DB: as the head of design for the BMW Vision M NEXT, how does this concept connect to the brand’s rich history, especially in motor sports and racing?
DD: the Vision M NEXT represents the dream car for BMW and automotive enthusiasts alike. it is a highly emotional and very sporty vision. as such, it references many of our most special and iconic models, such as the BMW turbo, BMW M1 and BMW i8. the Vision M NEXT exemplifies how the future of BMW M – our motor sports sub-brand – might look as an eye-catching electric sports car and offer an experience that is completely focused on the driver.
DB: the Vision M NEXT does showcase many new interpretations of BMW styling though. how have these elements, such as the kidney grille and headlamps, been redesigned?
DD: to start with, the concept has an integrated bumper just like the turbo model [from 1972] – it isn’t visible. the turbo’s side vents have also been reimagined as the sharply-shaped windows on the roof’s angular rear in the Vision M NEXT. however, at the same time, we have explored other new interpretations of our classic design elements. BMW’s iconic kidney grille has been redesigned with a wide yet deep form with a mesh-like covering. on either side, graphically-lined laser wire technology shapes very sporty headlamps for the car. finally, an abrupt curvature forms our latest hofmeister-kink with the small side windows, which actually reveal hidden air-intakes.
DB: how does the neon blocking add further character to the Vision M NEXT’s exterior?
DD: firstly, BMWs have always been a mixture of two elements: dynamism and elegance. this tension is very interesting as it ensures the product is multi-dimensional and unexpected. the Vision M NEXT does not distinguish a transition in its colors, which are blocked in red and silver. these two tones reveal the different souls of the car: the neon red is a nod towards its directness to sheer driving pleasure; silver exemplifies how this is achieved by enhancing electricity as it is a hybrid.
DB: although minimalist in appearance, how is the interior still a highly personal space?
DD: overall, the minimalist environment ensures everything is focused on the driver and the road. however, there are a lot of integrated materials that create a space that still feels personal and very engaging. the whole space is one clean yet undulating surface, which is purposely dark in order to enliven your senses and focus on the road. there are no individual seats and no gaps, just a very inviting seating space made from memory foam. when you sit inside, the first thing the driver sees is the steering wheel with the pulsating BMW logo in the middle. it is a fingerprint sensor so when you press it, the car not only starts but also detects the driver. the intelligent vehicle recognizes you and positions the seat and steering wheel to your ideal setting, as if you were in a proper racing car. it ensures the cabin is perfect for you.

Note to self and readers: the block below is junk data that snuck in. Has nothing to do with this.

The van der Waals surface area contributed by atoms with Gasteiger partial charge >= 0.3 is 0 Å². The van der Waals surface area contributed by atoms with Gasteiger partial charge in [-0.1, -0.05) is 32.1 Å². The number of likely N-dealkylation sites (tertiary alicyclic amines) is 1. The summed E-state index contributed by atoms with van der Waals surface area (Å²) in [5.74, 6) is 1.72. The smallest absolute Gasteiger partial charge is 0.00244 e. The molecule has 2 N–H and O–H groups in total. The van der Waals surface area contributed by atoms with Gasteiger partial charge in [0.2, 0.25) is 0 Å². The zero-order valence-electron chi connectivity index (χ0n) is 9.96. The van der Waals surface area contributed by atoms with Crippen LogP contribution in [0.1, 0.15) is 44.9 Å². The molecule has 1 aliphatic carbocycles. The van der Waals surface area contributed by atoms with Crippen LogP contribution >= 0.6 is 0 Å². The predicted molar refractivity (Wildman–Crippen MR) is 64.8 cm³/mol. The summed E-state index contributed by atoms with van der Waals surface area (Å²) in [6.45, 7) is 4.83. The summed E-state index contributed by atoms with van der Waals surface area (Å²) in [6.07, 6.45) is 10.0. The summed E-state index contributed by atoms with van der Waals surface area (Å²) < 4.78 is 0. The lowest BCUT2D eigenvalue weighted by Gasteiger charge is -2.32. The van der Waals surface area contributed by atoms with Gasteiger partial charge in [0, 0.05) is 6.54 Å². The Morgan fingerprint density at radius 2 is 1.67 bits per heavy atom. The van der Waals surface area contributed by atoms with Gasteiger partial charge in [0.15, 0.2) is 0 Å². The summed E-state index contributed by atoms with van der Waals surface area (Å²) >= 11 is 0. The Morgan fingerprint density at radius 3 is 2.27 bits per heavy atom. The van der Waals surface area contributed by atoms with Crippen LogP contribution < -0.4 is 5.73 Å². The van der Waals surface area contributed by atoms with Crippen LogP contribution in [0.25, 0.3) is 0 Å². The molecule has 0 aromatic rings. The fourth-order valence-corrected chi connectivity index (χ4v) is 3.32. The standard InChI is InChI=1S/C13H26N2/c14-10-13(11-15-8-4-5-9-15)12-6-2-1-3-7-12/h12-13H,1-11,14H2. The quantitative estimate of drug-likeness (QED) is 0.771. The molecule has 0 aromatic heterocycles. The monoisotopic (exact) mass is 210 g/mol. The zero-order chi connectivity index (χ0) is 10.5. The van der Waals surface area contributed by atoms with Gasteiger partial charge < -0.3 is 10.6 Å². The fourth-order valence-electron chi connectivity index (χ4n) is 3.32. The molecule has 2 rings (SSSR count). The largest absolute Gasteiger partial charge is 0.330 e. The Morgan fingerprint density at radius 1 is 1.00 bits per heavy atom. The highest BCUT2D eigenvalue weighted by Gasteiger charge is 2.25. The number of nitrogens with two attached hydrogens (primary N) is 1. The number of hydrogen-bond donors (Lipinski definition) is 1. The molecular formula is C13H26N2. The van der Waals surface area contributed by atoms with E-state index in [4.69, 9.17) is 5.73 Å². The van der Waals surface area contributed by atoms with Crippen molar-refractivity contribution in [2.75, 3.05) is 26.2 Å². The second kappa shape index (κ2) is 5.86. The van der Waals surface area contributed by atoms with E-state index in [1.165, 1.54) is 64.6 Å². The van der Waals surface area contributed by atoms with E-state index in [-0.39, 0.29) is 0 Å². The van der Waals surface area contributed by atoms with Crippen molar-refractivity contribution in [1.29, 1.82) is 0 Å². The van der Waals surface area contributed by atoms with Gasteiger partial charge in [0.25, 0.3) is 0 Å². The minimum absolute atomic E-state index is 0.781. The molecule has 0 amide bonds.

DB: as the interface between the driver and the vehicle, what are the different levels of the BOOST pot?
DD: the three tiers of the BOOST pod allow the VISION M NEXT to adapt to your level of driving and deliver your ultimate driving experience. the first interface is the steering wheel. it features a small display on top, like a roll bar. there are micro joysticks hidden underneath the leather on the back of the wheel, which allow the driver to pre-configure driving modes. the second level consists of a transparent OLED that wraps around the top of the dashboard and is illuminated as soon as you start the trip. it only displays the most important elements of the ride: your heart rate, the RPM, energy level, BOOST mode, and speed. the cluster on the screen is reduced and turns yellow to signify the seriousness as you drive faster. this narrows your focus, as if you were looking through a racing helmet. the final level is only activated when the driver reaches a really fast speed. the OLED is replaced by a heads-up display that communicates your speed and next turn. this ensures the driver never has to look away from the street. as the car slows down, the displays reverse in levels.
DB: how has the Vision M NEXT integrated environmentally-friendly materials into its interior design?
DD: we believe sustainability is important for every car, especially sports models. the BMW Vision M NEXT is even more attractive as we have justified a sports car by making it sustainable. however, it is also important to understand that people are paying BMW for luxury so sustainability cannot just be recycling, it has be to environmentally-conscious materials that match our brand’s DNA. for example, organically-sourced leather is upholstered on very restricted areas of the interior that are usually touched by users, such as the steering wheel and door openers.